Program Director, Project Rebound, California State University Fullerton
Romarilyn Ralston, is Program Director of Project Rebound at California State University Fullerton and also serves as the Co-chair of the CSU Project Rebound Policy and Advocacy Committee. Project Rebound supports the higher education and successful reintegration of the formerly incarcerated with a vision that higher education disrupts the revolving door practices of mass incarceration. Romarilyn is a black feminist prison abolitionist scholar working to interrupt criminalization at the intersections of race, gender, and education. She is also a long-time member of the CA Coalition for Women Prisoners and serves as a consultant and policy advocate. Romarilyn is an advisory board member for Million Book Project at Yale University and Sister Warriors Freedom Coalition. Romarilyn earned a Master in Arts from Washington University in St. Louis and a Bachelor in Arts from Pitzer College.
Program Director, University of California Irvine Leveraging Inspiring Futures Through Educational Degrees (UCI LIFTED)
Keramet Reiter is Associate Professor in the Department of Criminology, Law & Society and at the School of Law at the University of California, Irvine. She holds a J.D. and Ph.D. in Jurisprudence & Social Policy from the University of California, Berkeley. She writes about prisons, prisoners’ rights, and the impact of prison and punishment policy on individuals, communities, and legal systems. She has evaluated the impacts of: medical experimentation on prisoners, gun control laws, and long-term solitary confinement in the United States and internationally. She is the author of two books: 23/7: Pelican Bay Prison and the Rise of Long-Term Solitary Confinement (Yale University Press, 2016) and Mass Incarceration (Oxford University Press, 2017). She has a long-standing commitment to prison education; she has taught in jails and prisons in California, Massachusetts, and New York, and she is the director of LIFTED, the recently established UC initiative to offer BA degrees to incarcerated students in California.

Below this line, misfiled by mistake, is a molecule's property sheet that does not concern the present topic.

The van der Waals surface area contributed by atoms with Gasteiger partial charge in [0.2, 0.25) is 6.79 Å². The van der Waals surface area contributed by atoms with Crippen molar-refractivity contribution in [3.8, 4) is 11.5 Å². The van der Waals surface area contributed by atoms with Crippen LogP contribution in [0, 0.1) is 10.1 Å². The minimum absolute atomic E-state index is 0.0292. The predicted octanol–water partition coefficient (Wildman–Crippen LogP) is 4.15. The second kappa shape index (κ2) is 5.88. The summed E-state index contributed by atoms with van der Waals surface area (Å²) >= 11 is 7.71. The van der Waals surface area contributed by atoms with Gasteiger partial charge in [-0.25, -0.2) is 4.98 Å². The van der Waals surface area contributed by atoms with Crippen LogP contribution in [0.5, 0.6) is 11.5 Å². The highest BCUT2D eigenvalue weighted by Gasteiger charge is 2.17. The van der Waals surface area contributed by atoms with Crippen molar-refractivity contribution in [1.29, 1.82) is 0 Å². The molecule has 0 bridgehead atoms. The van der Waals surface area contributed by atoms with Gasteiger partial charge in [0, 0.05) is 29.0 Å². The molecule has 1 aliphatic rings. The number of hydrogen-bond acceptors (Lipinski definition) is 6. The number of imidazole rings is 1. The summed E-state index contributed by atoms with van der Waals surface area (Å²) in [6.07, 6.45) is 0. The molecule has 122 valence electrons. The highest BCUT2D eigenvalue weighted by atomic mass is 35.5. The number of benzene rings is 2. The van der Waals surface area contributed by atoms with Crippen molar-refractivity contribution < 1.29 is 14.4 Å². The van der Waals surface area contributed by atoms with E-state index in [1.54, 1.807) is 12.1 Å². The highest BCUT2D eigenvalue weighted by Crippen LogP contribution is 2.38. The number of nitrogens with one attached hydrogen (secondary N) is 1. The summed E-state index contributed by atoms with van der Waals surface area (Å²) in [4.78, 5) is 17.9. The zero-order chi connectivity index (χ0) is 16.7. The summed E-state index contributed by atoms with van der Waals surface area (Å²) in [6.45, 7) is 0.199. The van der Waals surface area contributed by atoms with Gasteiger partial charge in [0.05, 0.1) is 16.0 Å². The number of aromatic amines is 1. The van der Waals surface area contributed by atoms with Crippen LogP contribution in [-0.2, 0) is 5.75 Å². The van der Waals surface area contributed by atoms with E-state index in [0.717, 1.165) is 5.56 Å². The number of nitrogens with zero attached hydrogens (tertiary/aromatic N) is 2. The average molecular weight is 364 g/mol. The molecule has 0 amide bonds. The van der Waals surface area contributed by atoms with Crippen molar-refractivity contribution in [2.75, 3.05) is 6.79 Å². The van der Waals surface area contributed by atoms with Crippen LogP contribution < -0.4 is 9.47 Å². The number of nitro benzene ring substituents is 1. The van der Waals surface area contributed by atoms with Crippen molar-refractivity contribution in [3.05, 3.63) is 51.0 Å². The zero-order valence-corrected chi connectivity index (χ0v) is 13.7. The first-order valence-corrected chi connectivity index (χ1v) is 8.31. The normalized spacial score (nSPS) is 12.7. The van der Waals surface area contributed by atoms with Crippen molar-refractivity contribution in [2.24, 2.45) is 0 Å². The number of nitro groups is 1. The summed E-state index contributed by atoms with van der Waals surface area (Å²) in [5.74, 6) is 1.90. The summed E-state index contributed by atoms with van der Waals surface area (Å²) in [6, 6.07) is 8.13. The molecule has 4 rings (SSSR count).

Senior Director, Rising Scholars, Foundation for California Community Colleges
Rebecca Silbert is the Senior Director of the Rising Scholars Network at the Foundation for California Community Colleges, where she works with more than 40 California Community Colleges serving incarcerated and formerly incarcerated students. Rebecca previously led Corrections to College California, an independent nonprofit initiative that was the precursor to the Rising Scholars Network. Corrections to College was co-directed with the Stanford Criminal Justice Center and was housed at The Opportunity Institute. Prior to The Opportunity Institute, Rebecca was Senior Policy Associate and then Executive Director of the Chief Justice Earl Warren Institute on Law and Social Policy at UC Berkeley School of Law. Prior to her five years at the Warren Institute, Rebecca tried cases for nine years as an Assistant Federal Public Defender in the Northern District of California. She earlier worked as an associate at the law firm of Keker, Van Nest & Peters LLP in San Francisco as well as with the Harvard Project on Schooling and Children. Rebecca graduated magna cum laude from Harvard Law School (1996) and is a Phi Beta Kappa graduate of UC Berkeley (1991).
Michelson 20MM was founded thanks to the generous support of renowned spinal surgeon and inventor Dr. Gary K. Michelson and his wife, Alya Michelson. The Michelson 20MM Foundation is dedicated to supporting and investing in leading organizations, technologies, and initiatives that seek to transform learning and improve access to educational opportunities that lead to a meaningful career. Learn more at www.20mm.org.